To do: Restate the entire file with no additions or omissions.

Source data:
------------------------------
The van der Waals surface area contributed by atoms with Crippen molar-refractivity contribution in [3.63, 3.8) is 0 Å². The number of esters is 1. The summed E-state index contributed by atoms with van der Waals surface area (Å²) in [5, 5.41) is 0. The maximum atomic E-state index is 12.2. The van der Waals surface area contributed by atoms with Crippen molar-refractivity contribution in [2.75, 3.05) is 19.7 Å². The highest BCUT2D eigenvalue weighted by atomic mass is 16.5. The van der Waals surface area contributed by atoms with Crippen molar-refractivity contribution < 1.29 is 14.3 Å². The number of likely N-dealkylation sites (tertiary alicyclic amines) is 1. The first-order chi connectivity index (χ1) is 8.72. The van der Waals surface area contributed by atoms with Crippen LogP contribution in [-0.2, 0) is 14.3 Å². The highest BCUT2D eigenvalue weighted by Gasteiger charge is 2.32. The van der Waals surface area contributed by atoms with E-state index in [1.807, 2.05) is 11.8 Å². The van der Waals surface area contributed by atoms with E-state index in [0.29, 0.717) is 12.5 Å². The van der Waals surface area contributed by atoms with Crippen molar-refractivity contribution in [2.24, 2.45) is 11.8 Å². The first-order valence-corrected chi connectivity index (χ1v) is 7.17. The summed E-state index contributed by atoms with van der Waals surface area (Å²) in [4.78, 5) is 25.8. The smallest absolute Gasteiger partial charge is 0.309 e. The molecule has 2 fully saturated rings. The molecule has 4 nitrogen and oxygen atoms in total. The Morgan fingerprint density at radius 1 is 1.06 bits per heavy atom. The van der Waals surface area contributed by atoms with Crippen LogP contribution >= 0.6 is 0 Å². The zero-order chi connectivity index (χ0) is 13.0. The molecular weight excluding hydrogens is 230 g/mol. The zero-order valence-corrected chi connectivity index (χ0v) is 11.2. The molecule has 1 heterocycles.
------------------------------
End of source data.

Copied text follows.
The van der Waals surface area contributed by atoms with Crippen molar-refractivity contribution in [3.63, 3.8) is 0 Å². The number of esters is 1. The summed E-state index contributed by atoms with van der Waals surface area (Å²) in [5, 5.41) is 0. The maximum atomic E-state index is 12.2. The van der Waals surface area contributed by atoms with Crippen molar-refractivity contribution in [2.75, 3.05) is 19.7 Å². The highest BCUT2D eigenvalue weighted by atomic mass is 16.5. The van der Waals surface area contributed by atoms with Crippen molar-refractivity contribution < 1.29 is 14.3 Å². The number of likely N-dealkylation sites (tertiary alicyclic amines) is 1. The first-order chi connectivity index (χ1) is 8.72. The van der Waals surface area contributed by atoms with Crippen LogP contribution in [-0.2, 0) is 14.3 Å². The highest BCUT2D eigenvalue weighted by Gasteiger charge is 2.32. The van der Waals surface area contributed by atoms with E-state index in [1.807, 2.05) is 11.8 Å². The van der Waals surface area contributed by atoms with E-state index in [0.29, 0.717) is 12.5 Å². The van der Waals surface area contributed by atoms with Crippen molar-refractivity contribution in [2.24, 2.45) is 11.8 Å². The first-order valence-corrected chi connectivity index (χ1v) is 7.17. The summed E-state index contributed by atoms with van der Waals surface area (Å²) in [4.78, 5) is 25.8. The smallest absolute Gasteiger partial charge is 0.309 e. The molecule has 2 fully saturated rings. The molecule has 4 nitrogen and oxygen atoms in total. The Morgan fingerprint density at radius 1 is 1.06 bits per heavy atom. The van der Waals surface area contributed by atoms with Crippen LogP contribution >= 0.6 is 0 Å². The zero-order chi connectivity index (χ0) is 13.0. The molecular weight excluding hydrogens is 230 g/mol. The zero-order valence-corrected chi connectivity index (χ0v) is 11.2. The molecule has 1 heterocycles.